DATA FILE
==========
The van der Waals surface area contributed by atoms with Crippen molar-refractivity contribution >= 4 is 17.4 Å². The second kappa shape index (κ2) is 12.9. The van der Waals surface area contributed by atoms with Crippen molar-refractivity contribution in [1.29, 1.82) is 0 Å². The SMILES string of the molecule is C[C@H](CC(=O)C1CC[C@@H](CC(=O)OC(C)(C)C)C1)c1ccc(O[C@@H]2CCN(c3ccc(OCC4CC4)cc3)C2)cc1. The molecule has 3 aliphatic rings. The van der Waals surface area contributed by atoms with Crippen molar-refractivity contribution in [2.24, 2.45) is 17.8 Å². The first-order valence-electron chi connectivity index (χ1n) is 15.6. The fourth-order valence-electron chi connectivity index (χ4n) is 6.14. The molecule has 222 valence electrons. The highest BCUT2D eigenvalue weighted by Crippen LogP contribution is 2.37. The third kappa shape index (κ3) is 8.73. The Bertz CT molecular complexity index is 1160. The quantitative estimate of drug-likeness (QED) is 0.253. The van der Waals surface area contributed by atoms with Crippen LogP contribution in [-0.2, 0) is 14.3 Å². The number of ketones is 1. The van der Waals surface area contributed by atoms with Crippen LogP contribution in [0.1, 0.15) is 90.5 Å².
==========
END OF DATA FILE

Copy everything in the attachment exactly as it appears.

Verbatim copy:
The van der Waals surface area contributed by atoms with Crippen molar-refractivity contribution >= 4 is 17.4 Å². The second kappa shape index (κ2) is 12.9. The van der Waals surface area contributed by atoms with Crippen molar-refractivity contribution in [1.29, 1.82) is 0 Å². The SMILES string of the molecule is C[C@H](CC(=O)C1CC[C@@H](CC(=O)OC(C)(C)C)C1)c1ccc(O[C@@H]2CCN(c3ccc(OCC4CC4)cc3)C2)cc1. The molecule has 3 aliphatic rings. The van der Waals surface area contributed by atoms with Crippen molar-refractivity contribution in [2.24, 2.45) is 17.8 Å². The first-order valence-electron chi connectivity index (χ1n) is 15.6. The fourth-order valence-electron chi connectivity index (χ4n) is 6.14. The molecule has 222 valence electrons. The highest BCUT2D eigenvalue weighted by Crippen LogP contribution is 2.37. The third kappa shape index (κ3) is 8.73. The Bertz CT molecular complexity index is 1160. The quantitative estimate of drug-likeness (QED) is 0.253. The van der Waals surface area contributed by atoms with Crippen LogP contribution in [-0.2, 0) is 14.3 Å². The number of ketones is 1. The van der Waals surface area contributed by atoms with Crippen LogP contribution in [0.1, 0.15) is 90.5 Å².